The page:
Pre-1836 Texas history is as much a part of Texas and U.S. history as any other. Just because our ancestors spoke Spanish and not English should not matter in recording the rich, vibrant continual history of early Texas. Are not the roots of a tree an indispensable part of the tree? Is not the foundation of a structure a key component of the structure itself? So it is with early Spanish Mexican history in Texas. Now is the time to continue to scratch below the surface as suggested by Mr. Thonhoff and finally recognize the importance of the Spanish Mexican roots of Texas.
In short, our long-range goal is that one day, Cabeza de Vaca, Diego Ramon, Father Margil, Gil Ybarbo, Father Miguel Hidalgo, Bernardo de Galvez, Bernardo Gutierrez de Lara, the Menchaca Family, Martin and Patricia de Leon, Dr. Hector Garcia, Gus Garcia, Carlos Cadena, and many more Spanish-surnamed individuals will respectfully be considered as “Texas” and “U.S.” history heroes.
A. Who are the Tejanos? (Short Version)
Tejanos are those European-descended Spanish Mexican pioneers that were the first to settle in Texas starting in the early to mid-1700s. Tejanos are different than their other sister Hispanic groups in the U.S. because Tejanos are not immigrants to the U.S. Just like Native Americans and Spanish Mexicans in the Southwest, they were already here when Texas was taken from Mexico. Modern-day Tejanos and Tejanas are those citizens who trace their ancestry in Texas to the early 1700s to mid-1800s. The majority of Tejanos have Native American roots. It should be noted that many Tejanos have Anglo, French, Irish, German, and other non-Hispanic surnames. Also, Tejano family links stretch south beyond the U.S.-Mexico border. The reason is very simple. Families were separated in two when the U.S.-Mexico border became a permanent Mason-Dixon Line in 1848. Today, many Mexican citizens in Monclova, Monterrey, Saltillo, Queretaro, Zacatecas, and numerous towns and cities in central and northern Mexico can trace their connection to the first families of Texas. Thus, the Mexican people comprise an important aspect of Tejano extended families. (For the standard version of "Who are the Tejanos?", see FAQs Tab.)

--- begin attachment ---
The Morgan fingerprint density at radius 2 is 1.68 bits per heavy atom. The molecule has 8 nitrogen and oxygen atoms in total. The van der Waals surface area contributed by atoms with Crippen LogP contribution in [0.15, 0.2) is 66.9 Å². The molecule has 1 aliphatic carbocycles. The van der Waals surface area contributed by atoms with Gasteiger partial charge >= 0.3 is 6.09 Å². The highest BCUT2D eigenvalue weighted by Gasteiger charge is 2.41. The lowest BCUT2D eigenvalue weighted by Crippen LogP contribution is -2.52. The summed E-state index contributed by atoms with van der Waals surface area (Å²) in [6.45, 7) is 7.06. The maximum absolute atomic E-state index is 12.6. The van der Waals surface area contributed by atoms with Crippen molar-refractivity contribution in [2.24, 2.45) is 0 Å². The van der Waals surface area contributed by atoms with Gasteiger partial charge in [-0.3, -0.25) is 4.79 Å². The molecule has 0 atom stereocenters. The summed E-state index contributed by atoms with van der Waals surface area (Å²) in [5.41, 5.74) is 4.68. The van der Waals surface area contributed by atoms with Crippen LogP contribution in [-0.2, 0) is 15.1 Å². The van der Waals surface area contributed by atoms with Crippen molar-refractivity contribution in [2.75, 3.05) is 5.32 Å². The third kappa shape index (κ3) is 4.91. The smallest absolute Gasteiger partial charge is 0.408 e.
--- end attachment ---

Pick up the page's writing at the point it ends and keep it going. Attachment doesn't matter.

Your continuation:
B. Quick Facts
(1) Texas was discovered by the Spanish Explorer, Alvarez de Pineda in 1519.
(2) Spanish footsteps had been heard in Texas for 300 years before Anglo Americans ever set foot in Texas.
(3) Spanish has been spoken in Texas and the U.S. Southwest for 490 years, while English has been spoken for only 173 years.